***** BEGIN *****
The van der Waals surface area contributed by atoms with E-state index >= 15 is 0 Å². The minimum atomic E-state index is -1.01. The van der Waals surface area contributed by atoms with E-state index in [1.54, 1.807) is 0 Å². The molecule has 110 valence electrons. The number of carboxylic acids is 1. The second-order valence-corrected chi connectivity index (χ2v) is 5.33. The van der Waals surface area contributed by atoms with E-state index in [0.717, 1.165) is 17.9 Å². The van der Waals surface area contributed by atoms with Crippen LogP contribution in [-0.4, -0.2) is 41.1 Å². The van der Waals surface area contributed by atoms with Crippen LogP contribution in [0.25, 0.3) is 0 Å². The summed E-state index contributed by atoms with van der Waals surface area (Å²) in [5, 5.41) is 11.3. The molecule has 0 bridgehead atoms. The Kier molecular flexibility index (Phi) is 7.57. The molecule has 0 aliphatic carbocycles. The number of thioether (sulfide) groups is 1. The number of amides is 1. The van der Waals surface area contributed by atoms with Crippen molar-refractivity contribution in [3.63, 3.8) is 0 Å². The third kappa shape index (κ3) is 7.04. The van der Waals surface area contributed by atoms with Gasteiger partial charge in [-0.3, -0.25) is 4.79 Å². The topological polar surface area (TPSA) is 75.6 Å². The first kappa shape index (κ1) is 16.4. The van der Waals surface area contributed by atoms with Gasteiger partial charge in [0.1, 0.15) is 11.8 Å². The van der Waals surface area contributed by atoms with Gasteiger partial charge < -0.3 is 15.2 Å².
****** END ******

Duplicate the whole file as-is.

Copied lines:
The van der Waals surface area contributed by atoms with E-state index >= 15 is 0 Å². The minimum atomic E-state index is -1.01. The van der Waals surface area contributed by atoms with E-state index in [1.54, 1.807) is 0 Å². The molecule has 110 valence electrons. The number of carboxylic acids is 1. The second-order valence-corrected chi connectivity index (χ2v) is 5.33. The van der Waals surface area contributed by atoms with E-state index in [0.717, 1.165) is 17.9 Å². The van der Waals surface area contributed by atoms with Crippen LogP contribution in [-0.4, -0.2) is 41.1 Å². The van der Waals surface area contributed by atoms with Crippen LogP contribution in [0.25, 0.3) is 0 Å². The summed E-state index contributed by atoms with van der Waals surface area (Å²) in [5, 5.41) is 11.3. The molecule has 0 bridgehead atoms. The Kier molecular flexibility index (Phi) is 7.57. The molecule has 0 aliphatic carbocycles. The number of thioether (sulfide) groups is 1. The number of amides is 1. The van der Waals surface area contributed by atoms with Crippen molar-refractivity contribution in [3.63, 3.8) is 0 Å². The third kappa shape index (κ3) is 7.04. The van der Waals surface area contributed by atoms with Gasteiger partial charge in [-0.3, -0.25) is 4.79 Å². The topological polar surface area (TPSA) is 75.6 Å². The first kappa shape index (κ1) is 16.4. The van der Waals surface area contributed by atoms with Gasteiger partial charge in [0.1, 0.15) is 11.8 Å². The van der Waals surface area contributed by atoms with Gasteiger partial charge < -0.3 is 15.2 Å².